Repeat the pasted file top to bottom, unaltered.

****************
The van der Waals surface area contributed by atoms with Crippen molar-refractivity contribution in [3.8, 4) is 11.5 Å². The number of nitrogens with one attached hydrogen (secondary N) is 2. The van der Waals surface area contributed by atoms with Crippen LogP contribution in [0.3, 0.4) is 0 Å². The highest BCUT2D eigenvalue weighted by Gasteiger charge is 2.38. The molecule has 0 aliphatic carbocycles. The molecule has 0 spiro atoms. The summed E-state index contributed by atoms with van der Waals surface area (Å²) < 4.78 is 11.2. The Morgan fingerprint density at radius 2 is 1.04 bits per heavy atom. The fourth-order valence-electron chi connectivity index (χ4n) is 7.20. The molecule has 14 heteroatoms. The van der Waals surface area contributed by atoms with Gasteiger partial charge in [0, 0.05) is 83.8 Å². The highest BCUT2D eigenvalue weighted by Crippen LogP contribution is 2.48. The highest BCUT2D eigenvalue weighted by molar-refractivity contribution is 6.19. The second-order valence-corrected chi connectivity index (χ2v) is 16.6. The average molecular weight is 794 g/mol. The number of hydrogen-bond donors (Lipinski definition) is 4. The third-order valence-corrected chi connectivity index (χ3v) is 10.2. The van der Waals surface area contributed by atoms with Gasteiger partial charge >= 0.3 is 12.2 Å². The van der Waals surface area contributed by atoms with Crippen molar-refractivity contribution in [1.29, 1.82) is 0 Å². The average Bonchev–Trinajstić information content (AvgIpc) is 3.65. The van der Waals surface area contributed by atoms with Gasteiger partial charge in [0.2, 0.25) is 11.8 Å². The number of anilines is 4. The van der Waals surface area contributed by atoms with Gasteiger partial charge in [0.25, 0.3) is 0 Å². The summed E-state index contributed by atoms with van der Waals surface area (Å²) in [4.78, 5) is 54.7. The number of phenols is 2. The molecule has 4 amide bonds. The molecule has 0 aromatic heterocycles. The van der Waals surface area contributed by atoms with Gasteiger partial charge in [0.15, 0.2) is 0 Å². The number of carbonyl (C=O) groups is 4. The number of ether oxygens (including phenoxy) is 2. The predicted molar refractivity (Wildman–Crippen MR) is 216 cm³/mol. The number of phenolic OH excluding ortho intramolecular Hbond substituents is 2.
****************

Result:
The van der Waals surface area contributed by atoms with Crippen molar-refractivity contribution in [3.8, 4) is 11.5 Å². The number of nitrogens with one attached hydrogen (secondary N) is 2. The van der Waals surface area contributed by atoms with Crippen LogP contribution in [0.3, 0.4) is 0 Å². The highest BCUT2D eigenvalue weighted by Gasteiger charge is 2.38. The molecule has 0 aliphatic carbocycles. The molecule has 0 spiro atoms. The summed E-state index contributed by atoms with van der Waals surface area (Å²) < 4.78 is 11.2. The Morgan fingerprint density at radius 2 is 1.04 bits per heavy atom. The fourth-order valence-electron chi connectivity index (χ4n) is 7.20. The molecule has 14 heteroatoms. The van der Waals surface area contributed by atoms with Gasteiger partial charge in [0, 0.05) is 83.8 Å². The highest BCUT2D eigenvalue weighted by Crippen LogP contribution is 2.48. The highest BCUT2D eigenvalue weighted by molar-refractivity contribution is 6.19. The second-order valence-corrected chi connectivity index (χ2v) is 16.6. The average molecular weight is 794 g/mol. The number of hydrogen-bond donors (Lipinski definition) is 4. The third-order valence-corrected chi connectivity index (χ3v) is 10.2. The van der Waals surface area contributed by atoms with Gasteiger partial charge >= 0.3 is 12.2 Å². The van der Waals surface area contributed by atoms with Crippen molar-refractivity contribution in [1.29, 1.82) is 0 Å². The average Bonchev–Trinajstić information content (AvgIpc) is 3.65. The van der Waals surface area contributed by atoms with Gasteiger partial charge in [0.2, 0.25) is 11.8 Å². The number of anilines is 4. The van der Waals surface area contributed by atoms with Gasteiger partial charge in [0.25, 0.3) is 0 Å². The summed E-state index contributed by atoms with van der Waals surface area (Å²) in [4.78, 5) is 54.7. The number of phenols is 2. The molecule has 4 amide bonds. The molecule has 0 aromatic heterocycles. The van der Waals surface area contributed by atoms with Gasteiger partial charge in [0.15, 0.2) is 0 Å². The number of carbonyl (C=O) groups is 4. The number of ether oxygens (including phenoxy) is 2. The predicted molar refractivity (Wildman–Crippen MR) is 216 cm³/mol. The number of phenolic OH excluding ortho intramolecular Hbond substituents is 2.